Took a short break at the Roadhouse – refuelled, just so we could maximize how much fuel we had, before the next fill up at much higher prices. Had morning coffee from our thermos.

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Burke and Wills Roadhouse

I bought John a polo shirt with the Roadhouse logo on. Unfortunately, they did not have one in my size.

From here, we travelled north west on the Wills Development Road.

There was still quite a lot of surface water in the hollows beside the road, though this was clearly drying fast. There were large groups of brolgas on some of the larger wet areas. We were just a couple of weeks late to see the best of the end of the Wet. Maybe one time we’d come up this way early enough in the year to see it straight after, or during, after good rains.

Stopped to eat our sandwich lunch by the Gregory River, where we’d camped last year. There were only a few camper rigs there, but I suspected it might fill up more,  later in the afternoon. But clearly, the late seasonal rains and associated closed roads, had resulted in fewer travellers in these parts, just yet.

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Lunch stop beside the Gregory River

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The Gregory River at Gregory Downs

The unsealed road was alright as far as the turnoff to the Century Mine, and not too bad after that – at least by our standards. There were a few dips, not yet graded after the rains, that were rather gullied out, and we needed to take care in those. The last few kms had been freshly graded.

The scenery over this last stretch was so familiar. We could see the workings of the Century Mine – though a traveller who did not know where to look would probably not notice.

It really felt like coming home!

V was manning the Reception desk when we arrived. She was so excited to see us. M, too – and we met her baby for the first time. He looked so like his dad.

The boss wanted us to set the van up in the old staff compound yard, rather than down in the Grove. He thought there were already too many staff rigs hooked up to the donga power point at the top of the hill, that serviced the staff area in the Grove, and to the water point down there. There were V and F’s van, the cook’s Coaster bus motor home,  and the lead from the donga that the cook’s daughter was in.

We would have preferred to have been down with the others, where there were lots of birds, a nicer environment, and the group camaraderie – it was a blow. But he was the boss. It was shady enough at the top, and high up enough to occasionally receive some – faint – radio.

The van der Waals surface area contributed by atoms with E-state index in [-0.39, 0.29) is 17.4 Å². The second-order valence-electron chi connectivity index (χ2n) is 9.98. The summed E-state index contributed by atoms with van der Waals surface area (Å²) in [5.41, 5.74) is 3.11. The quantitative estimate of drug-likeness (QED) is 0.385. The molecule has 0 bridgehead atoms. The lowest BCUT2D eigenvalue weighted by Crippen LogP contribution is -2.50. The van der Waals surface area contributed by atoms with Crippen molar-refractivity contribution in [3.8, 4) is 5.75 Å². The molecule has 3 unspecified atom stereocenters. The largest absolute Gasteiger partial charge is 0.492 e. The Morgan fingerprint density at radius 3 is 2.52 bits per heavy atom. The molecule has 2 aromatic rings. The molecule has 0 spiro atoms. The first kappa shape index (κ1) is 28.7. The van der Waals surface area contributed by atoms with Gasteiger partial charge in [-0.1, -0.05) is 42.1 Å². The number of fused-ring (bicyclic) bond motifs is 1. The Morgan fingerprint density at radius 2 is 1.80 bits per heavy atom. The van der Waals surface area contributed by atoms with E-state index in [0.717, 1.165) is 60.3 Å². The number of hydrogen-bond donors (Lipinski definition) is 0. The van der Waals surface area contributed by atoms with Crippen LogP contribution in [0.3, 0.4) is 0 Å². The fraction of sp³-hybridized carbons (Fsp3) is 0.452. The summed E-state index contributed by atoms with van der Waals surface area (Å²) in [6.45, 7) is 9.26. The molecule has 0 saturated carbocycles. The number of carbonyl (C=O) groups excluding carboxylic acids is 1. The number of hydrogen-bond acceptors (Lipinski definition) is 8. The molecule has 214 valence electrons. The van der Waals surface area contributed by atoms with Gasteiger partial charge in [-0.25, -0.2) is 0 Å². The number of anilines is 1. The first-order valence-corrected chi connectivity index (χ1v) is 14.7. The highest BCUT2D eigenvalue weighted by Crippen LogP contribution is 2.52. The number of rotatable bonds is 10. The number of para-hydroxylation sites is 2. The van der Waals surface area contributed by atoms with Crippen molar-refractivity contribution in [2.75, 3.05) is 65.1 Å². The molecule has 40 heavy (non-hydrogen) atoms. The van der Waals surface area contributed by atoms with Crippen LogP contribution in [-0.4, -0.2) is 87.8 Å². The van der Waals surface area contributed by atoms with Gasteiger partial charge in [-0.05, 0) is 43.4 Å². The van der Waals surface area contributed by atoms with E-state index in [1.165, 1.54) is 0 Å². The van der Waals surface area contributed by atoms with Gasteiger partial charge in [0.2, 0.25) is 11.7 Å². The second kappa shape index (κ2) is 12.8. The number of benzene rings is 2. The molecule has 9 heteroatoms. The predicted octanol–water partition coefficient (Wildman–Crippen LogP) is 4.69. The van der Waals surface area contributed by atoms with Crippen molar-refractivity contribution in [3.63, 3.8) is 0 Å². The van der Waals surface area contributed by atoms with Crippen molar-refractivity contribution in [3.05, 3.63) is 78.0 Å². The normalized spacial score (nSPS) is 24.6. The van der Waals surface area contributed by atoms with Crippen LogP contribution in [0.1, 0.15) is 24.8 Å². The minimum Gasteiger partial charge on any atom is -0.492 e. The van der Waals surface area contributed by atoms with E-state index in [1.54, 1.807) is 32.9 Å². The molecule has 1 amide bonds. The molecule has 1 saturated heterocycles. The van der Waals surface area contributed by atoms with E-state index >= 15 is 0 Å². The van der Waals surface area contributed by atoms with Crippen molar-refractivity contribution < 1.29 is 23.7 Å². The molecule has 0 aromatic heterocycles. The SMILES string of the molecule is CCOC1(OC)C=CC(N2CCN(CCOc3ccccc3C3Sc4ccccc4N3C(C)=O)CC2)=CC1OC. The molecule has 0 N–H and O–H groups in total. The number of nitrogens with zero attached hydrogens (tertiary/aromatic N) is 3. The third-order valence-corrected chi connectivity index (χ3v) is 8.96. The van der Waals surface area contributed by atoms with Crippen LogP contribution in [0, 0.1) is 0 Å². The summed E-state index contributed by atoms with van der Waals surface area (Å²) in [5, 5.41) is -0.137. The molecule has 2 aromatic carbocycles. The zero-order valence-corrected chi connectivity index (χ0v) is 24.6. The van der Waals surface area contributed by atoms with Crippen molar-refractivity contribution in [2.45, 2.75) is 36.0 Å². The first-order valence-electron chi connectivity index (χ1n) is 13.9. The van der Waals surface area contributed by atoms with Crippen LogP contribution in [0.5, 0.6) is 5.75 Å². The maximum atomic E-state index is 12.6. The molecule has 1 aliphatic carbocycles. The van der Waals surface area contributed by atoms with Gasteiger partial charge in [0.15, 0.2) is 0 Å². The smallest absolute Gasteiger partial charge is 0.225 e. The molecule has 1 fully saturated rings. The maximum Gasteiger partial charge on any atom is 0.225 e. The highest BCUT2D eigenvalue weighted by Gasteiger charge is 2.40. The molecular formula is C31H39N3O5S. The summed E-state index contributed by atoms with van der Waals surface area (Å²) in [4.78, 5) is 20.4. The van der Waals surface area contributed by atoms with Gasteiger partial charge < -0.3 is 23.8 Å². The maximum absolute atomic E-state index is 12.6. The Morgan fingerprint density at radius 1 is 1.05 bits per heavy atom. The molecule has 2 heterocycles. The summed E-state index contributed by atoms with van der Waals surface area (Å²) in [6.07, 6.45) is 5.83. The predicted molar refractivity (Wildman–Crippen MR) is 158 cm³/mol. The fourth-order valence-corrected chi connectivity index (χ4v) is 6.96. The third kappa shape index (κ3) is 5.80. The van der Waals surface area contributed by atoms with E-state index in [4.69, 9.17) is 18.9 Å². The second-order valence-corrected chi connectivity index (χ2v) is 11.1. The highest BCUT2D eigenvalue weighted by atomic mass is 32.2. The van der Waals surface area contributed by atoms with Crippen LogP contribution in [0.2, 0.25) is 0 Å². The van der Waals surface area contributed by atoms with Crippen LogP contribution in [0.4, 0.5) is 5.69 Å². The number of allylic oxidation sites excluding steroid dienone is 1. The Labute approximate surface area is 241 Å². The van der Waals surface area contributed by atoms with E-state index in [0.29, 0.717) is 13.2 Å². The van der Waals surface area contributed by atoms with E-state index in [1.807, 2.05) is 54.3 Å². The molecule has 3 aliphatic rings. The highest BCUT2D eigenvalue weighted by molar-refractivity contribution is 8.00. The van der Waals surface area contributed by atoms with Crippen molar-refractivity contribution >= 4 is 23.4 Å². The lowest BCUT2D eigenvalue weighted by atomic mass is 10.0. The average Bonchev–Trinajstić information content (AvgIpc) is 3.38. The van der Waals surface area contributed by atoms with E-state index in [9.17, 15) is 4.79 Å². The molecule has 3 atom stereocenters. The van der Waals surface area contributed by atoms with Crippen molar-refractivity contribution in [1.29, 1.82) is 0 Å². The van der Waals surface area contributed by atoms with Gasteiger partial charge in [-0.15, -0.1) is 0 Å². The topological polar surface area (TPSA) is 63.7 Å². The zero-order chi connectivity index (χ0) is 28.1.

It was not easy, manoeuvring the van into the space where he wanted us, amongst the old dongas. Our outlook was not what I had been looking forward to – sheds, dongas, old fencing, and a single long drop toilet – convenient for us, if not exactly attractive looking!

It took us a while to set up our camp.

We wandered up to the dining deck area about 5.15, expecting to see the final flurry of tea preparation, but the meal was much later than we’d expected – at 7pm, instead of the 5.30 of last year. Apparently the cook preferred to cook later, in this heat. She and daughter had about a three hour break in the afternoon, to compensate for tea being later.

The meal was chicken drumsticks in a seasoned marinade, baked in the oven, boiled whole potatoes, a mushroom balsamic salad and a zucchini based salad. For dessert, there were baked apples, with a caramel sauce, and custard. The menu is already a big improvement on what B and I had to cook, last year! I guessed that was the influence of having a “proper” cook. It would be interesting to see if it lasted when the diner numbers increased – just now, it was cooking mostly just for the staff – about a dozen or so.

The diners do not wash up their own dishes any more, as they were expected to, last year, because the  wash up sinks were now inside the new kitchen. It was indicated to us that all staff are expected to hop in and help with this, though, so that would be a bit of an add-on to the normal working hours. But staff used to help us wash the pots, pans and serving stuff, last year, so perhaps not a great change.

There was still no hot water in the kitchen, though! The service was there, but there was some problem in getting it operational. Still needed  buckets of hot water carted from the nearest donkey heater.